(Image credit: Warner Bros. Television)

Though comic book creator Alan Moore wants nothing to do with it, the HBO "sequel" series to his groundbreaking graphic novel for DC Comics is still recognized as one of the finest superhero dramas ever made. From Lost creator Damon Lindelof, Watchmen picks up decades after the comic, taking place in an alternate 2019. Tulsa detective Angela Abar (Regina King) operates under the alter ego Sister Night and finds herself embroiled in a conspiracy that traces deep into America's racist past. Watchmen was only made with one "season" in mind, yet its nine episodes still feel like they contain a lifetime of discovery.

9. Giri/Haji


(Image credit: BBC Two)

In this handsome bilingual British crime drama, Takehiro Hira plays a Tokyo detective who travels to London in search of his brother, once presumed dead but is in fact alive and accused of murdering a Yakuza relative. While in London, the detective Kenzo Mori (Hira) gets close to a British constable, played by Kelly Macdonald, and develops a bond with a young sex worker (Will Sharpe). A modern day crime epic with dashes of Wong Kar-wai flavors of forbidden romance and yearning, Giri/Haji earned widespread acclaim from critics. Perhaps due to the COVID-19 pandemic, production on a second season never materialized after it aired its first season on BBC Two in the UK in 2019 (and internationally on Netflix in January 2020).

8. Kings


(Image credit: Universal Media Studios)

Despite early buzz as a must-watch new show on NBC, Micahel Green's Kings never really took its destined seat on the throne. Loosely based on the story of King David, Kings takes place in an alternate historical timeline where its characters inhabit the fictional kingdom of Gilboa, a place that closely resembles 21st century United States. Ian McShane stars as Silas Benjamin, King of Gilboa, an analog to King Saul. Christopher Egan co-stars as the David analog, a character named David Shepherd, an idealistic soldier caught in the show's court intrigue. Though TV critics didn't hail Kings and it suffered middling ratings due to mishandled marketing, Kings has sustained some level of cult popularity since it went off the air in July 2009.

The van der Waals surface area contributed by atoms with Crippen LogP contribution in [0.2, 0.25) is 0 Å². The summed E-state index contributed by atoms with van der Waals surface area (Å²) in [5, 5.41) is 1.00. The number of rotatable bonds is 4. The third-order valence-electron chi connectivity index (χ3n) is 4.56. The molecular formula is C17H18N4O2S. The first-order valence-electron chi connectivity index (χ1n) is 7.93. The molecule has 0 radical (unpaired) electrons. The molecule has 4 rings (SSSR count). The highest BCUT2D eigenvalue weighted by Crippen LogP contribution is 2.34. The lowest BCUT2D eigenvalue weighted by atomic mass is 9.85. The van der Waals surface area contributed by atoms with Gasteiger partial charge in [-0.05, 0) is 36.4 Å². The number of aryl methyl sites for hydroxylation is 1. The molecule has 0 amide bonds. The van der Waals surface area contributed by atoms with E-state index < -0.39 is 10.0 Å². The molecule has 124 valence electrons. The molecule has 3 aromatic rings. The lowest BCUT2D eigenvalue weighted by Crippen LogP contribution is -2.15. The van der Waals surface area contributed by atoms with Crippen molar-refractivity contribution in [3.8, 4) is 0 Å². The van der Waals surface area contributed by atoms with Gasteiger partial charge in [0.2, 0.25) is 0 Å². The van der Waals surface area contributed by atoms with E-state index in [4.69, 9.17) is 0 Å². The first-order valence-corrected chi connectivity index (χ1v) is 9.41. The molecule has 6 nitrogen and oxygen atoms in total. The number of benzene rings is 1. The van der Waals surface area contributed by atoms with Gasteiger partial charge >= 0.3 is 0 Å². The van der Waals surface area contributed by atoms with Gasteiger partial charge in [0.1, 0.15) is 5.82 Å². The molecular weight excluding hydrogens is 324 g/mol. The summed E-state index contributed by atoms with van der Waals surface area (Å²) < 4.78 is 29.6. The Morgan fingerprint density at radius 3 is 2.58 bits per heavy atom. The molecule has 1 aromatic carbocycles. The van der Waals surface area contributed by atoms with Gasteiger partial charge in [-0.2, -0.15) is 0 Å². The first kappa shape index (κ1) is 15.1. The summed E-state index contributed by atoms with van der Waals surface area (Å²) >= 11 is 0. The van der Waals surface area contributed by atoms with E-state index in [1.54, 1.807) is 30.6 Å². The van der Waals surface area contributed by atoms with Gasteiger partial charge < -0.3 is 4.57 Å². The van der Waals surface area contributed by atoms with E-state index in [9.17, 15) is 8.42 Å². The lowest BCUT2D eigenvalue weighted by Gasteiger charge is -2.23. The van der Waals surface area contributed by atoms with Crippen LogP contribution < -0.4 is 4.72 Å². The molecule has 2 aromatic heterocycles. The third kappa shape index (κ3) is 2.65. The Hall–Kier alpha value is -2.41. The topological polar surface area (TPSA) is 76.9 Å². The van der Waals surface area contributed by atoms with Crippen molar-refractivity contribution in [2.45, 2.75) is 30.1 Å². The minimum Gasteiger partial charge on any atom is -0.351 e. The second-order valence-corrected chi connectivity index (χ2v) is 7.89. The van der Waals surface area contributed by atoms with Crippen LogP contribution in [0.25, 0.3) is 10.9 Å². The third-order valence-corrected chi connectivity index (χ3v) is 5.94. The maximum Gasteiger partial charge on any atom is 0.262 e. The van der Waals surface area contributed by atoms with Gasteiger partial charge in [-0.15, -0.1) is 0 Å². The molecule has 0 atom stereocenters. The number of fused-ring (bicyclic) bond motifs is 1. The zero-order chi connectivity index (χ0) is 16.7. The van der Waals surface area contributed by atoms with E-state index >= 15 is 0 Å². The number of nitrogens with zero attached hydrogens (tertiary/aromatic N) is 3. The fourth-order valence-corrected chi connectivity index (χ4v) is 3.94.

7. My So-Called Life

My So-Called Life

(Image credit: ABC Productions)

An authentic portrayal of young adulthood in the 1990s, My So-Called Life stood out from the Beverly Hills 90210s of the world with its fully-dimensional characters instead of shopping mall models. Claire Danes starred and narrated as Angela, a 15-year-old in suburban Pittsburgh who navigates the highs and lows of modern teenagedom. In contrast to so many other teen shows of its time, My So-Called Life felt lived in and textured, never stopping for an obvious laugh and never talking down to its impressionable audience regarding serious issues. While My So-Called Life earned glowing reviews and enjoys an ongoing legacy among audiences, it was still canceled after a mere 19 episodes. Some say it was because Danes' parents objected to the commitment and shooting schedule, while Danes herself told Entertainment Weekly in 2004 that it was due to low ratings and bad marketing. Whatever the case, My So-Called Life remains a beloved cult hit, its existence as fleeting as all our teenage years.

6. I May Destroy You

I May Destroy You

(Image credit: BBC One)

One of the most adored television shows of the 2020s, Michaela Coel's pseudo-autobiographical limited series I May Destroy You is not for the fainthearted. Coel stars as Arabella, a novelist who tries to rebuild her life and make sense of a traumatic night where she was a victim of assault. Described by The New York Times as "the perfect show for an anxious world," I May Destroy You unearths dimensions of real human feelings - bravery, humor, discomfort - all in a complete package of 12 perfect episodes.